Jen Yamato: Near … far … wherever I am, I believe that the heart does go on. No other best picture winner has ever left as indelible a mark on my hopeless romantic heart or my heavy-rotation karaoke song list as “Titanic” (shout out Celine!) even if we all know there was room enough on that floating debris for Jack. I, for one, will never let go.
What movie should have won best picture but didn’t?
Anderson: It’s a travesty that Queen Angela Bassett doesn’t have an Oscar. With that being said, 1993’s “What’s Love Got to Do With It” in which Bassett and Laurence Fishburne chronicle the rise of Tina and Ike Turner deserved all the awards. (It was only nominated for its lead actors.)
Berkshire: Independent cinema is so entrenched at the Oscars it’s easy to forget that academy voters took an awfully long time to warm up to smaller films. In the process they overlooked a lot of maverick classics, including but not limited to David Lynch’s masterpiece of suburban hell: “Blue Velvet.” (The winner instead in 1987? Oliver Stone’s worthy “Platoon,” which — funny enough — also topped that year’s Independent Spirit awards.)
Chang: I could easily choose an all-time favorite like “Vertigo” and “Rio Bravo,” that mystifyingly weren’t even nominated for best picture. But I’ll bang the drum for one that was: Terrence Malick’s “The Tree of Life,” a magnum opus that seems to compress all the contradictions of existence — the intimate and the cosmic, the sublime and the ridiculous, the fleeting and the eternal — into two hours and 19 minutes.
Kaufman: I’m gonna go old-school on this and say that “The Wizard of Oz” was robbed in 1939. Nearly eight decades later, I’m still upset that “Gone With the Wind” stole it from Dorothy and company.
Olsen: It wasn’t even nominated for best picture, but I would say “2001: A Space Odyssey.” That movie just feels so monumental, an enormous marshaling of vast resources, skill and visionary imagination, that it deserved recognition for the totality of its undertaking and achievement. (And I say that without even needing to bag on “Oliver!” which did win the award that year.)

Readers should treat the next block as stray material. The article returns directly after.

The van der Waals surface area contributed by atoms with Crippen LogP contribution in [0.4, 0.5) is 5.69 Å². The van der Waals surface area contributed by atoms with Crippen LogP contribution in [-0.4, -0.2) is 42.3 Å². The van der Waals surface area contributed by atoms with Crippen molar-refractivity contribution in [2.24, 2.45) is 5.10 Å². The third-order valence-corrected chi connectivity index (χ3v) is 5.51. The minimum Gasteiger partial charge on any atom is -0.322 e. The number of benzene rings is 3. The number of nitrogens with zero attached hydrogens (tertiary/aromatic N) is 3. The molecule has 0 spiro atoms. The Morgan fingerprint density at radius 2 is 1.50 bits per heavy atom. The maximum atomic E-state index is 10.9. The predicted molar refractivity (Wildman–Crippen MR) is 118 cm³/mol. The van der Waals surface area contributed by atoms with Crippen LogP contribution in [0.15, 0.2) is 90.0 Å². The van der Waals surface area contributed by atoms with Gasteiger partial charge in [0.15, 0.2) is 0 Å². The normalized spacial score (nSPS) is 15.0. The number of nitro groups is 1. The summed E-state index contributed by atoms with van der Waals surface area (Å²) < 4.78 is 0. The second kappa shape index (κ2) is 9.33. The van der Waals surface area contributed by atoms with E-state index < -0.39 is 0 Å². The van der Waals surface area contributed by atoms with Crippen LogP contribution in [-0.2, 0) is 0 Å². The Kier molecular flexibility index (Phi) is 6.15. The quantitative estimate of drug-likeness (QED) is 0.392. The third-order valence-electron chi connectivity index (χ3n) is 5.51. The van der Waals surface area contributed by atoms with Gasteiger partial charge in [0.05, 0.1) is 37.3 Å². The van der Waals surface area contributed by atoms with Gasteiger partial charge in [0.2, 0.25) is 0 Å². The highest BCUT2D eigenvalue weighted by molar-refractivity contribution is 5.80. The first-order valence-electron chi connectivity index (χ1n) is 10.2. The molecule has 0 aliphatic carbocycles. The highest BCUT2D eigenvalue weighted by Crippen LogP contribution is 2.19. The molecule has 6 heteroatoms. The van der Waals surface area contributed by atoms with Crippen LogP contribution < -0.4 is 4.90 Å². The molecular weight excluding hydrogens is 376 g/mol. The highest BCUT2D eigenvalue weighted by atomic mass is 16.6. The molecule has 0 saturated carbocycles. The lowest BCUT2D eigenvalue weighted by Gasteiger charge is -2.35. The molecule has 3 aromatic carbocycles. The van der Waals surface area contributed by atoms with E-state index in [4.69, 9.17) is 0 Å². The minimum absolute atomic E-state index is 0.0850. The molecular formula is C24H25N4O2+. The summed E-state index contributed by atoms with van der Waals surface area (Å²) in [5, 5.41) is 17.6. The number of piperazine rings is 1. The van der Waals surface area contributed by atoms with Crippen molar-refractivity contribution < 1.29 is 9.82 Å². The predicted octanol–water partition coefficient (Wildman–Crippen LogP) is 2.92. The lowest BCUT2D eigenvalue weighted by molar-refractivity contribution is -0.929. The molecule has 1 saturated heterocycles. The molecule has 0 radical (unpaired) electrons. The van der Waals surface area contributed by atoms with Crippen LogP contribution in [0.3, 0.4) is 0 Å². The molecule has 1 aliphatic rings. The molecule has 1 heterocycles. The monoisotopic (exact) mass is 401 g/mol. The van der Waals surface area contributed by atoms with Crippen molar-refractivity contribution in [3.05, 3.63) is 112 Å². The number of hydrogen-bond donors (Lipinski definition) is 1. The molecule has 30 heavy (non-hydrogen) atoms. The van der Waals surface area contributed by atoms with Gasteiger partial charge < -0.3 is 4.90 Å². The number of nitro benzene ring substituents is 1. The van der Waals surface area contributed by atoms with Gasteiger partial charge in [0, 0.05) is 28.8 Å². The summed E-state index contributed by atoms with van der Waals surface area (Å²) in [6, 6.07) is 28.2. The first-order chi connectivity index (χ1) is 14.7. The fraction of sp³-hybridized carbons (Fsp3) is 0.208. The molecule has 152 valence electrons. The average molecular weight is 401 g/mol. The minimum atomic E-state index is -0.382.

Rottenberg: I’m tempted to say Robert Altman’s “Nashville” because it’s probably my all-time favorite movie, but it lost to another great film, “One Flew Over the Cuckoo’s Nest,” so it’s hard to gripe too much about that. So I’ll go with “2001: A Space Odyssey,” which has been blowing minds for 50 years but, absurdly, wasn’t even nominated for best picture.
Turan: Celebrated today by critics and audiences alike, “Singin’ In the Rain” got but two Oscar nominations on its original release and won nothing. With the exuberance and joy of performance as one of its themes, it’s the most beloved example of the Hollywood musical, the real tinsel underneath all the fake stuff.
Whipp: Pink Floyd laser shows were a thing during my teen years, but my favorite mind-altering experience was heading over to the revival theater showing “2001: A Space Odyssey.” For one thing, you didn’t need to be stoned to have your mind blown. Stanley Kubrick took care of that with images and ideas that transcended a certain space opera that was popular at the time. Years later, I found out “2001” wasn’t even nominated for best picture. You know what won that year? “Oliver!” Consider yourself ... ashamed, academy.
Yamato: “Citizen Kane” was nominated but didn’t win the Oscar for best picture. Neither did “2001: A Space Odyssey,” which at least turned up in directing and screenplay categories. But at the 25th Academy Awards, held in 1953, “Singin’ in the Rain,” Hollywood’s most iconic — and cleverly entertaining — movie musical only mustered two nods from the film academy.